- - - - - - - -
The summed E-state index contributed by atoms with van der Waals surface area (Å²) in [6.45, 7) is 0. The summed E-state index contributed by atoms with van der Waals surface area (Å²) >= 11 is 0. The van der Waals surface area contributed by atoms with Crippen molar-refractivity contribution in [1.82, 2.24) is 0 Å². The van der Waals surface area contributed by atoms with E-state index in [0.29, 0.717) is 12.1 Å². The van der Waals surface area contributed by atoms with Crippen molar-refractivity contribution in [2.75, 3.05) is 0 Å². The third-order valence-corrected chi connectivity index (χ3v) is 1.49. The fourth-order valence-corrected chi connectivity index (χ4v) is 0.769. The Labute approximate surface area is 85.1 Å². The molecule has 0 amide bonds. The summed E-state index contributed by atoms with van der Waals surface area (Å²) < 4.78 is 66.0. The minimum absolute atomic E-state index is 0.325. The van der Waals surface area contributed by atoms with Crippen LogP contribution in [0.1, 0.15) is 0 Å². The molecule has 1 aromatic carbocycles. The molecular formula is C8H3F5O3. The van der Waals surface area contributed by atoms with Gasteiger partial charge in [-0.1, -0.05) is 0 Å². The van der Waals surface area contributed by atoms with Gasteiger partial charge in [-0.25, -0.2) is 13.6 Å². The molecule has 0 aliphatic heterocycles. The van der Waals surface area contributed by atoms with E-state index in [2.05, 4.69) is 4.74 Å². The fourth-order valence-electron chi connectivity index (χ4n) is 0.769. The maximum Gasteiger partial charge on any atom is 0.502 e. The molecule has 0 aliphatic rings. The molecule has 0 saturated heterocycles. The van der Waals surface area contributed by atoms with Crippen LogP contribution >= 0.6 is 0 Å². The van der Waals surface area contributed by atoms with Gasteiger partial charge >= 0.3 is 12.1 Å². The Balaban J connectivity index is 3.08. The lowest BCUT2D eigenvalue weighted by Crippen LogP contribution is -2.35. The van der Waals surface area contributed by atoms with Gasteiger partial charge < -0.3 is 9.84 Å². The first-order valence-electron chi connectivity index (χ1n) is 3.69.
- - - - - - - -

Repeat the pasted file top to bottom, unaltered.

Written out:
The summed E-state index contributed by atoms with van der Waals surface area (Å²) in [6.45, 7) is 0. The summed E-state index contributed by atoms with van der Waals surface area (Å²) >= 11 is 0. The van der Waals surface area contributed by atoms with Crippen molar-refractivity contribution in [1.82, 2.24) is 0 Å². The van der Waals surface area contributed by atoms with E-state index in [0.29, 0.717) is 12.1 Å². The van der Waals surface area contributed by atoms with Crippen molar-refractivity contribution in [2.75, 3.05) is 0 Å². The third-order valence-corrected chi connectivity index (χ3v) is 1.49. The fourth-order valence-corrected chi connectivity index (χ4v) is 0.769. The Labute approximate surface area is 85.1 Å². The molecule has 0 amide bonds. The summed E-state index contributed by atoms with van der Waals surface area (Å²) < 4.78 is 66.0. The minimum absolute atomic E-state index is 0.325. The van der Waals surface area contributed by atoms with Crippen LogP contribution in [0.1, 0.15) is 0 Å². The molecule has 1 aromatic carbocycles. The molecular formula is C8H3F5O3. The van der Waals surface area contributed by atoms with Gasteiger partial charge in [-0.1, -0.05) is 0 Å². The van der Waals surface area contributed by atoms with Gasteiger partial charge in [-0.25, -0.2) is 13.6 Å². The molecule has 0 aliphatic heterocycles. The van der Waals surface area contributed by atoms with E-state index in [2.05, 4.69) is 4.74 Å². The fourth-order valence-electron chi connectivity index (χ4n) is 0.769. The maximum Gasteiger partial charge on any atom is 0.502 e. The molecule has 0 aliphatic rings. The molecule has 0 saturated heterocycles. The van der Waals surface area contributed by atoms with Crippen LogP contribution >= 0.6 is 0 Å². The van der Waals surface area contributed by atoms with Gasteiger partial charge >= 0.3 is 12.1 Å². The Balaban J connectivity index is 3.08. The lowest BCUT2D eigenvalue weighted by Crippen LogP contribution is -2.35. The van der Waals surface area contributed by atoms with Gasteiger partial charge < -0.3 is 9.84 Å². The first-order valence-electron chi connectivity index (χ1n) is 3.69.